Chapman suspended from parliament for six days

Update | Crisis-hit former deputy premier Vicki Chapman has been banned from parliament for six days as the dramatic fallout from this month’s no-confidence motion escalated today, with the government again losing a crucial vote on the assembly floor.

Chapman was not present in the House for the historic vote, which voted to suspend lawmakers with a 23-22 majority in the 47-seat parliament for the equivalent of two weeks.

“The Attorney-General has been suspended from the House for six days,” directed Speaker Dan Cregan, which marked the first of those days and handed a copy of the decision to Chapman, the Sergeant-at-Arms of Parliament. instructed to give.

Cregan was not called to vote, with crossbenchers Sam Duluk, Troy Bell, Geoff Brock and Frances Bedford supporting Labor against Chapman, while exiled Liberal Fraser Ellis voted with Gov.

The attorney-general in exile did not vote, and he did not speak out against the motion in his defense – but no explanation was given for his absence.

Chapman made a short but defiant statement to the media at a news conference held not in Parliament but across the street from the State Administration Building on Flinders St.

“Let me just indicate that I will definitely note down the decision of Parliament and as a result I will observe a leave of six days from Parliament,” she said.

“My view with regard to the selection committee of the inquiry and the alleged finding of facts is well known, and this is a matter which is now being considered by the Ombudsman – I welcome it and I will continue the legal work of preparation of that inquiry.” For.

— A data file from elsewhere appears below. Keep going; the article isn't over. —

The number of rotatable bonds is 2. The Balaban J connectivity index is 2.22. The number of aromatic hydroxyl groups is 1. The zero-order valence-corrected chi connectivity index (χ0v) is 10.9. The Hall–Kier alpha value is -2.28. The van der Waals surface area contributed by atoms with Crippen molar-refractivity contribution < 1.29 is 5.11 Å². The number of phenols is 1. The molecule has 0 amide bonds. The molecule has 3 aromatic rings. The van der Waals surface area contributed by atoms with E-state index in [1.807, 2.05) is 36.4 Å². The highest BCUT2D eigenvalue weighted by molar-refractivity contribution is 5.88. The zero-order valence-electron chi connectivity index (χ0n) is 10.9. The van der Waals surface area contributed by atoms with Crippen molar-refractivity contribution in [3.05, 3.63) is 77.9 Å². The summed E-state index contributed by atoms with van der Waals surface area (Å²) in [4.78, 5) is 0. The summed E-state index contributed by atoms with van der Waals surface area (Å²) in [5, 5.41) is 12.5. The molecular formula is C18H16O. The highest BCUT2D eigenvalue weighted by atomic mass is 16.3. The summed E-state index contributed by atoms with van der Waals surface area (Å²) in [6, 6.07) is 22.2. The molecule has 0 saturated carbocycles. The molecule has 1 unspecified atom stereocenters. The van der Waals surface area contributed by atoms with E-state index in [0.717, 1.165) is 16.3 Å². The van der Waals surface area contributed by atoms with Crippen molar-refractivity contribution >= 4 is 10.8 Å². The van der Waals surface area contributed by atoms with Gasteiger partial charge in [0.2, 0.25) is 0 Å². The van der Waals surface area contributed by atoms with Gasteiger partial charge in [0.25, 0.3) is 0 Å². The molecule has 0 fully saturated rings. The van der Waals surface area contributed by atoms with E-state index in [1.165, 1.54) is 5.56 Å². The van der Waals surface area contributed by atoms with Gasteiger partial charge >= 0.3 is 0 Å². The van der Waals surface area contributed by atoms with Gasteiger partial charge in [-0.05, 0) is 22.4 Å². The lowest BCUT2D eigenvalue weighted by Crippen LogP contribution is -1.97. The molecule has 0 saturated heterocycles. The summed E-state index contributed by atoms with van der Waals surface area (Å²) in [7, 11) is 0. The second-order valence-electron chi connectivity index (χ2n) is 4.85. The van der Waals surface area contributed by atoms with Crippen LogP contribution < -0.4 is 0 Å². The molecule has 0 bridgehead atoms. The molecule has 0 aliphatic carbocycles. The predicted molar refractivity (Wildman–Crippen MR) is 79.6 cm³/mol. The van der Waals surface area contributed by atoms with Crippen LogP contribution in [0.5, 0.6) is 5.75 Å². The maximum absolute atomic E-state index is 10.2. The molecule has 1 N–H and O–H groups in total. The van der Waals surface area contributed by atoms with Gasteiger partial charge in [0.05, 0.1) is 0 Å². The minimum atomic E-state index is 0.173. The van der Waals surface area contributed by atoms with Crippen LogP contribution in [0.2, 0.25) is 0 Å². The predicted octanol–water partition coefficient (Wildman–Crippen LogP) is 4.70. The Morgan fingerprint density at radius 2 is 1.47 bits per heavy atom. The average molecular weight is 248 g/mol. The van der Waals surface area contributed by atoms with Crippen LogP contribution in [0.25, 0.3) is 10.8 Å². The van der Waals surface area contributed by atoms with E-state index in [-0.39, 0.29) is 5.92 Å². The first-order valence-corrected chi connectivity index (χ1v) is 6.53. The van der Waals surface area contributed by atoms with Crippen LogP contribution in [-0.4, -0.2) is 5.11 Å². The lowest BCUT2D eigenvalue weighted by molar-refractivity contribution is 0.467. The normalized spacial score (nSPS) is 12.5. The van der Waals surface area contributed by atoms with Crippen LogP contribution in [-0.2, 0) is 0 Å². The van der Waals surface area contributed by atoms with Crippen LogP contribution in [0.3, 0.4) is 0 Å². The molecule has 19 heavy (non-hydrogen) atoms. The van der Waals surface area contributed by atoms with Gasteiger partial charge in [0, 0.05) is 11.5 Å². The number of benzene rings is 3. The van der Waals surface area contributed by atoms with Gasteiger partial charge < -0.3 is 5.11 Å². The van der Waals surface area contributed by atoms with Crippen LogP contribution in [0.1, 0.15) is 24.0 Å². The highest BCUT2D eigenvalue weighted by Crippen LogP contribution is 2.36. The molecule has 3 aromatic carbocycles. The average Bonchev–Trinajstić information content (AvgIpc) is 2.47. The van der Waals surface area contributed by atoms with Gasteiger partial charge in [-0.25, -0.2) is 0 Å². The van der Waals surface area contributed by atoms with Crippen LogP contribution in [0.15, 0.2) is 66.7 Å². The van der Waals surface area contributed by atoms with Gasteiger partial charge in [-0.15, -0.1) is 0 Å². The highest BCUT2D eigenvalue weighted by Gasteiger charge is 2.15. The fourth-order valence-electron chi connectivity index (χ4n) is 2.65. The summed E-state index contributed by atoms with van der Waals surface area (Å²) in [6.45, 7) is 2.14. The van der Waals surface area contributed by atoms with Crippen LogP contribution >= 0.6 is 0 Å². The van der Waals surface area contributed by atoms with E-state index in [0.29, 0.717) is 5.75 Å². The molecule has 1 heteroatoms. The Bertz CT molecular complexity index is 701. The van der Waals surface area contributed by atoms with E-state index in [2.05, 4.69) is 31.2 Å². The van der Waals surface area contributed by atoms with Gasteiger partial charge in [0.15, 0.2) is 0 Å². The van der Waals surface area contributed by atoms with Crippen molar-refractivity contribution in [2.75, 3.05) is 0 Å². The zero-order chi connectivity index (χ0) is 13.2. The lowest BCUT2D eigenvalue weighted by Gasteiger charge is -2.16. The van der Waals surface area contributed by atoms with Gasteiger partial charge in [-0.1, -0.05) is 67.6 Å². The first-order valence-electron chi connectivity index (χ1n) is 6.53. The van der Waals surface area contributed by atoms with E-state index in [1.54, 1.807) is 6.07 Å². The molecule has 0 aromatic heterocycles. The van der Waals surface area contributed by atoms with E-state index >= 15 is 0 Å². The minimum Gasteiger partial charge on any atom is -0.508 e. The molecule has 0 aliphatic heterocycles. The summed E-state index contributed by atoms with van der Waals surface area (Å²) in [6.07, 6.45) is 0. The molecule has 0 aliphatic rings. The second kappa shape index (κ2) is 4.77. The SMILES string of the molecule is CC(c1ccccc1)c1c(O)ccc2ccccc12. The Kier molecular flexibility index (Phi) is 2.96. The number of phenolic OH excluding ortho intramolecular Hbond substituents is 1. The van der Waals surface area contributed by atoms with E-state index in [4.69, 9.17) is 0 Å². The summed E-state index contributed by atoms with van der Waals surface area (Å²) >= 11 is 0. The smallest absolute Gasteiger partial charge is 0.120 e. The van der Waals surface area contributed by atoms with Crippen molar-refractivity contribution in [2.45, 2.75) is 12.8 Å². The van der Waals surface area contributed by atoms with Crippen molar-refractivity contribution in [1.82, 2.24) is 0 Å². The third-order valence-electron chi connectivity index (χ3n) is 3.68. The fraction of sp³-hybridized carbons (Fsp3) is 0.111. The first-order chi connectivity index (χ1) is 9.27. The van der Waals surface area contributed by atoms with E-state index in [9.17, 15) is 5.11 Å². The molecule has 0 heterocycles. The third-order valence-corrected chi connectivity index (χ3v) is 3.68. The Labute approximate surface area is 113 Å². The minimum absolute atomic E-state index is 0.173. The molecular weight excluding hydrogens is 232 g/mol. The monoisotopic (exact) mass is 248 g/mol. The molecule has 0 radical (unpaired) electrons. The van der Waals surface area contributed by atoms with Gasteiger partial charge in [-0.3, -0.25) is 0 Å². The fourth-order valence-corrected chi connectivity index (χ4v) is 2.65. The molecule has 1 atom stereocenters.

“And so I will definitely see you all at the election, and will certainly go ahead with preparations for that campaign… So thank you very much for your presence and I look forward to seeing you during the campaign. “

After that she left without asking any questions.

Chapman arrives at his media conference after being suspended from Parliament. Photo: Tony Lewis / Dainik Jagran

Chapman has been under intense pressure since a parliamentary inquiry that vetoed a $40 million project on his native Kangaroo Island had a real and perceived conflict of interest as planning minister.

The island’s mayor, Michael Pengilly – a former Liberal MP – tweeted after the vote that the decision was an “insult” and a “lesser moment for the SA parliament”.

The committee’s report – which was not supported by its two Liberal members but supported by ex-Liberal crossbencher Sam Duluk – also found that Chapman had misled parliament and violated the ministerial code of conduct.

She later stood as deputy prime minister and was initially “separated” from her ministries.

She has since left the planning and local government departments altogether, but remains as attorney-general, albeit without acting in a role pending the outcome of an ombudsman’s investigation as a result of the committee’s report.

However, his refusal to resign from the ministry prompted Labour, supported by a majority of crossbenchers, to move a case of privilege against him, based on the committee’s finding that it had made three separate claims about the impact of the proposed development. Misled the Parliament on different occasions. His land holdings on the island.

Labor MP Andrea Michaels, who chaired the committee, introduced a motion calling for a six-day suspension – two days for each discovery of misleading the House.

She said it was “extremely disappointing that the attorney is so disregarded in the face of all the evidence before the committee that she is putting the House in this position”.

But Education Minister John Gardner called the push a “bad, personal, vindictive proposition … born out of malice that must be disregarded by this parliament”.

Labor committee member Tom Coutsantonis said today’s vote would have been unnecessary if Chapman had resigned from the ministry, which is an “appropriate convention” to lose a no-confidence vote in the lower house.

“If he had resigned, it would have been a sufficient punishment,” he said.

,[But] If any MP can deliberately mislead this Parliament and evade it, then our representative democracy collapses.”

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